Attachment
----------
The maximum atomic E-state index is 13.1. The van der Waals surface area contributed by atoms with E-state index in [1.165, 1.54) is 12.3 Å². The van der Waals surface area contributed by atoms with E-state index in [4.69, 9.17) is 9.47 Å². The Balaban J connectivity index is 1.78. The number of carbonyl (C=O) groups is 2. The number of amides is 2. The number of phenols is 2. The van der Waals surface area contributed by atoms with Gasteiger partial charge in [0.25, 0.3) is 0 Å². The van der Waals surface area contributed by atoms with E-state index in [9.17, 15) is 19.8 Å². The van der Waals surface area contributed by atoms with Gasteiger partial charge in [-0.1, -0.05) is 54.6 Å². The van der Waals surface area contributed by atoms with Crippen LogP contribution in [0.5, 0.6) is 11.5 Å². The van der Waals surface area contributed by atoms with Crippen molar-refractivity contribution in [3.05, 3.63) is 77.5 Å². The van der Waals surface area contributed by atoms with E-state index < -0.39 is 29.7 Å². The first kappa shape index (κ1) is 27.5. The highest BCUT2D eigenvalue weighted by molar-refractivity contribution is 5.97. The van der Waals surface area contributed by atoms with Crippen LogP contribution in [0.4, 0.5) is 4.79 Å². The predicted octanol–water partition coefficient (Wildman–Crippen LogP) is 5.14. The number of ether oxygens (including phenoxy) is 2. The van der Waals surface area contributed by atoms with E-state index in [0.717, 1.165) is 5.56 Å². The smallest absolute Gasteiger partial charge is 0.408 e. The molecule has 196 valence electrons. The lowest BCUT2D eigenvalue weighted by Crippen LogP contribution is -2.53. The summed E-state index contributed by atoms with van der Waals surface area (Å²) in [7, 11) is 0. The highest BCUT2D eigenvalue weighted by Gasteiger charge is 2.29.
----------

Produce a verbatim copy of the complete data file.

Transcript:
The maximum atomic E-state index is 13.1. The van der Waals surface area contributed by atoms with E-state index in [1.165, 1.54) is 12.3 Å². The van der Waals surface area contributed by atoms with E-state index in [4.69, 9.17) is 9.47 Å². The Balaban J connectivity index is 1.78. The number of carbonyl (C=O) groups is 2. The number of amides is 2. The number of phenols is 2. The van der Waals surface area contributed by atoms with Gasteiger partial charge in [0.25, 0.3) is 0 Å². The van der Waals surface area contributed by atoms with E-state index in [9.17, 15) is 19.8 Å². The van der Waals surface area contributed by atoms with Gasteiger partial charge in [-0.1, -0.05) is 54.6 Å². The van der Waals surface area contributed by atoms with Crippen LogP contribution in [0.5, 0.6) is 11.5 Å². The van der Waals surface area contributed by atoms with Crippen molar-refractivity contribution in [3.05, 3.63) is 77.5 Å². The van der Waals surface area contributed by atoms with E-state index < -0.39 is 29.7 Å². The first kappa shape index (κ1) is 27.5. The highest BCUT2D eigenvalue weighted by molar-refractivity contribution is 5.97. The van der Waals surface area contributed by atoms with Crippen LogP contribution in [0.4, 0.5) is 4.79 Å². The predicted octanol–water partition coefficient (Wildman–Crippen LogP) is 5.14. The number of ether oxygens (including phenoxy) is 2. The van der Waals surface area contributed by atoms with E-state index in [0.717, 1.165) is 5.56 Å². The smallest absolute Gasteiger partial charge is 0.408 e. The molecule has 196 valence electrons. The lowest BCUT2D eigenvalue weighted by Crippen LogP contribution is -2.53. The summed E-state index contributed by atoms with van der Waals surface area (Å²) in [7, 11) is 0. The highest BCUT2D eigenvalue weighted by Gasteiger charge is 2.29.